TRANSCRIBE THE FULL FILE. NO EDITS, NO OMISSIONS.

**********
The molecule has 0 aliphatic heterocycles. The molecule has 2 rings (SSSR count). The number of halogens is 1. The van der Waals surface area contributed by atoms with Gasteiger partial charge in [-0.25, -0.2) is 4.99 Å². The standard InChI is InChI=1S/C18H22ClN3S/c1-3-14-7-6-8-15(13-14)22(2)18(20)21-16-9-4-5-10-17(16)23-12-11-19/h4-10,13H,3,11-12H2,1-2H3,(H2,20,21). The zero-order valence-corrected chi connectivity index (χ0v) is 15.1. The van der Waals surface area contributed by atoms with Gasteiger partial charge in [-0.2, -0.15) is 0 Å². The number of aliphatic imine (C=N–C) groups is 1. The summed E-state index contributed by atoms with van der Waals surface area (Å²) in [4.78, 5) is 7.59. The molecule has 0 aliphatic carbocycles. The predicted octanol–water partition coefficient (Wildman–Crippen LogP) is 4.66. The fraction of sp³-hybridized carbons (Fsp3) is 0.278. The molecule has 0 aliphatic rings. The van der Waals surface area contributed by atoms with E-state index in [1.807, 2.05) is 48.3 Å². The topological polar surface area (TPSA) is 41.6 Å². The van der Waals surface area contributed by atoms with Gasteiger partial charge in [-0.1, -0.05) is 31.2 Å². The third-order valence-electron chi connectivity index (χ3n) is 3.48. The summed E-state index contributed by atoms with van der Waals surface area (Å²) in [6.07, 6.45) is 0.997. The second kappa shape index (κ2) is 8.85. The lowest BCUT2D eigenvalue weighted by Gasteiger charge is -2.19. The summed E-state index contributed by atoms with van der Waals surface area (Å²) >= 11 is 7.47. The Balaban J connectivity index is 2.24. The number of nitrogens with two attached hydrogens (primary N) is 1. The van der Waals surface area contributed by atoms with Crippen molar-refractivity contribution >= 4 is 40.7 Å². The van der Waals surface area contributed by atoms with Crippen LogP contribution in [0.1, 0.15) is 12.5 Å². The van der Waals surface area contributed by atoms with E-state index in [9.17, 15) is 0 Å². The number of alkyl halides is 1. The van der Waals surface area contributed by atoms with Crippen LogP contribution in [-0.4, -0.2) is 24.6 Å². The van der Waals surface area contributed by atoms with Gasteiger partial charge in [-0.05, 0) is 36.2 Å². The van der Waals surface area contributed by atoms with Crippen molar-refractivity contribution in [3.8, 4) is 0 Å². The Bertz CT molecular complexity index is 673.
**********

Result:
The molecule has 0 aliphatic heterocycles. The molecule has 2 rings (SSSR count). The number of halogens is 1. The van der Waals surface area contributed by atoms with Gasteiger partial charge in [-0.25, -0.2) is 4.99 Å². The standard InChI is InChI=1S/C18H22ClN3S/c1-3-14-7-6-8-15(13-14)22(2)18(20)21-16-9-4-5-10-17(16)23-12-11-19/h4-10,13H,3,11-12H2,1-2H3,(H2,20,21). The zero-order valence-corrected chi connectivity index (χ0v) is 15.1. The van der Waals surface area contributed by atoms with Gasteiger partial charge in [-0.2, -0.15) is 0 Å². The number of aliphatic imine (C=N–C) groups is 1. The summed E-state index contributed by atoms with van der Waals surface area (Å²) in [4.78, 5) is 7.59. The molecule has 0 aliphatic carbocycles. The predicted octanol–water partition coefficient (Wildman–Crippen LogP) is 4.66. The fraction of sp³-hybridized carbons (Fsp3) is 0.278. The molecule has 0 aliphatic rings. The van der Waals surface area contributed by atoms with E-state index in [1.807, 2.05) is 48.3 Å². The topological polar surface area (TPSA) is 41.6 Å². The van der Waals surface area contributed by atoms with Gasteiger partial charge in [-0.1, -0.05) is 31.2 Å². The third-order valence-electron chi connectivity index (χ3n) is 3.48. The summed E-state index contributed by atoms with van der Waals surface area (Å²) in [6.07, 6.45) is 0.997. The second kappa shape index (κ2) is 8.85. The lowest BCUT2D eigenvalue weighted by Gasteiger charge is -2.19. The summed E-state index contributed by atoms with van der Waals surface area (Å²) >= 11 is 7.47. The Balaban J connectivity index is 2.24. The number of nitrogens with two attached hydrogens (primary N) is 1. The van der Waals surface area contributed by atoms with Crippen molar-refractivity contribution >= 4 is 40.7 Å². The van der Waals surface area contributed by atoms with Crippen LogP contribution in [0.1, 0.15) is 12.5 Å². The van der Waals surface area contributed by atoms with E-state index in [9.17, 15) is 0 Å². The number of alkyl halides is 1. The van der Waals surface area contributed by atoms with Crippen LogP contribution in [-0.4, -0.2) is 24.6 Å². The van der Waals surface area contributed by atoms with Gasteiger partial charge in [-0.05, 0) is 36.2 Å². The van der Waals surface area contributed by atoms with Crippen molar-refractivity contribution in [3.8, 4) is 0 Å². The Bertz CT molecular complexity index is 673.